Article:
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  • Landlords in Distress

    Warning - Be wary when unusually high returns offered

    *Moderator note:  These two comments have been split off from another thread about a specific individual, as they are generically valuable in their own right*).

    Around 8% is the best return you are going to get with a sensible level of risk. The comparatively safest route is peer to peer lending or angel finance via something like http://www.propertycrowd.com which Simon Zutschi is involved in.

    Anything over that is total bullshit.  If 30% was achievable we'd all be doing it.

    Glenn Armstrong will offer you 15 and 20%  and often more than that.  He's currently being made bankrupt.

    Ben Rogers offered 12 and 15 and even 30% on projects that didn't exist.  He went under owing £2 million.

    Numerous other shysters will offer you ridiculous returns which seem too good to be true.

    Stand back for a minute. Engage your brain and ask yourself,  in an era when the bank base rate is 0.5%,  how is it that these really nice guys,  who only want to help you, can offer you 30% with no risk?

    And the answer is?

     They can do that because they are going to spend your money on cars, and holidays, and sex, and drugs, and rock an roll, and they have no intention of paying you back.

    The reason it sounds too good to be true is because it is.


    I will second what Bob The Dog has said above;

    If it sounds too good to be true then it usually is and should be avoided like the plague.

    Returns of 15%, 30% and even more that are sometimes promised to naive “investors” are quite simply ludicrous.

    The world's most talented investment managers and financial market traders cannot make guaranteed returns like that consistently. How will a small time property company Director/businessperson produce a better return on investment than the world’s best investment managers and business people?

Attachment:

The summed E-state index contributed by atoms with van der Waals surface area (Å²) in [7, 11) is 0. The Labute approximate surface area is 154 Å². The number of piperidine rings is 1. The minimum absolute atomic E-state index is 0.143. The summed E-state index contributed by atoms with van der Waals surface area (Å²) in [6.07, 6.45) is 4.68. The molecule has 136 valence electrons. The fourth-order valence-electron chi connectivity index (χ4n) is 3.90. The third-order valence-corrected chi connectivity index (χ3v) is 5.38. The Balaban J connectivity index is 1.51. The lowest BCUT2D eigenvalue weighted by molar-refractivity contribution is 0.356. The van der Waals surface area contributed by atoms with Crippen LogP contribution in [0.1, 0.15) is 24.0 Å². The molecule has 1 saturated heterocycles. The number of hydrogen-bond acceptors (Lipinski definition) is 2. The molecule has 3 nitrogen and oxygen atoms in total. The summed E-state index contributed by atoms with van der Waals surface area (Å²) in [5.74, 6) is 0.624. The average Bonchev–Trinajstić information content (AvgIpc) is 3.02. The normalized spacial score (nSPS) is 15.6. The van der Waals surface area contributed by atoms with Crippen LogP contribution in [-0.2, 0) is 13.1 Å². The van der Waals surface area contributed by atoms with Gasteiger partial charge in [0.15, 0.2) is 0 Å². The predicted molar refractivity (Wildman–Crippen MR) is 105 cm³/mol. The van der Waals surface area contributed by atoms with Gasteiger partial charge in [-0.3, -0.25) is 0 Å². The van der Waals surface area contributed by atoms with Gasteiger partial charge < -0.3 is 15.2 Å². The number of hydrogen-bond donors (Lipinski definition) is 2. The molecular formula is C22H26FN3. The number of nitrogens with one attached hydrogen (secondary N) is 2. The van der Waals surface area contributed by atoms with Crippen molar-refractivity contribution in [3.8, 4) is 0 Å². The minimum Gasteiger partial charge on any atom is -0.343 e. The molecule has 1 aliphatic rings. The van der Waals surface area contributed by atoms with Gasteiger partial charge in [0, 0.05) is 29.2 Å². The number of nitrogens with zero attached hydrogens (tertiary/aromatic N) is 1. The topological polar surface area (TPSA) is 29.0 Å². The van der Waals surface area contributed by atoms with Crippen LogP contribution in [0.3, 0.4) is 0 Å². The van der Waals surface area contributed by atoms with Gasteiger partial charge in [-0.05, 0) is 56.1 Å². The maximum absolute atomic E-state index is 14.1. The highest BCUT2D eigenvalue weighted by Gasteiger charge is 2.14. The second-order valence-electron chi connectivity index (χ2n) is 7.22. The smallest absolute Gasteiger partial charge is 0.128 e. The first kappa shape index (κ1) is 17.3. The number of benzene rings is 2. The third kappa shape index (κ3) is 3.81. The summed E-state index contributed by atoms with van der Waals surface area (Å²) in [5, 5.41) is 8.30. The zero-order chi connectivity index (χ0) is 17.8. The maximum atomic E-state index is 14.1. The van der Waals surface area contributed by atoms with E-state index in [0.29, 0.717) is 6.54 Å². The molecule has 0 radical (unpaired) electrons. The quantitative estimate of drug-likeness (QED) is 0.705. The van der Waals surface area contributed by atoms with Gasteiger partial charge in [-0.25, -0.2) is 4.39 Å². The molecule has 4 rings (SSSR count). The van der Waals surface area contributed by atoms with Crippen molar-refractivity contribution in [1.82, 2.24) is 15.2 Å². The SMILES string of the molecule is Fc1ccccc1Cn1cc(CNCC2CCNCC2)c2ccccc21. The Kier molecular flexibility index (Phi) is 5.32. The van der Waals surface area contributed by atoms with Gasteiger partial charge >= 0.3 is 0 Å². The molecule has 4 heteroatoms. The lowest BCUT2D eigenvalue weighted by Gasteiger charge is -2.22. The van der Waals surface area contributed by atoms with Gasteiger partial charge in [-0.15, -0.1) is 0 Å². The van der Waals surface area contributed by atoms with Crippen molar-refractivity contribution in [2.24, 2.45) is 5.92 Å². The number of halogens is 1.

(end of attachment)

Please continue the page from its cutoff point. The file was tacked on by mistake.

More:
Is it simply fantasy to suggest that someone running a small property company in the UK is going to produce a better return than Warren Buffet or even beat the returns from a Stock market Index ETF with any consistency.

    Bernie Madoff ran the world’s largest Ponzi Scheme – his scheme was around 65 BILLION USD at the peak and Billions went missing or remained unaccounted for when it finally went bust. Some very wealthy and vey famous people lost a lot of money “investing” with Madoff.

    What did Madoff promise to convince all of these supposedly sophisticated investors to invest with him? A return of “just” 10% per annum compounded (perhaps that was his genius – don’t promise too much and it looks a lot more legitimate). This makes promises of 15%, 30% and more look even more ridiculous.

    Think like a businessperson before investing any money and do not fall for the wild and totally unrealistic promises of huge market beating returns.

    I also think it helps to think about how much work and how long it has taken to accumulate the money you are considering investing with one of these schemes. Do you really want 10 years, 20 years, 30 years of hard work, sacrifice, blood, sweat, and tears risked for the potential of a higher return?

    Do you really want to risk your inheritance which, after all is your parent’s or your grandparent’s lifetime of hard work and sacrifice, for the potential of a higher return? You owe it to your parents/grandparents to look after and nurture and grow that inheritance, not to risk it all for a highly risky market beating return.

    Even if you consider the money to be risk capital or “play money”, money you can afford to lose and not have any impact on your life whatsoever then why not just put it in an Index ETF (within an ISA wrapper for the tax free benefit of course) and forgot about it for the next 25 years (reinvesting all dividends regularly). The compound return will, on all probabilities, be astounding.

    Regardless of the above; The risk to reward ratio is way off with these schemes. You have the potential of getting an above market return (in some cases they promise 4 or 5 times the realistic return) but you also have the potential of not only not getting the promised return but of also losing your entire investment. That is not a good trade by anyone’s measure.

    My advice is that people should avoid investing with anyone promising way above market rates. Do not let greed cloud your judgment.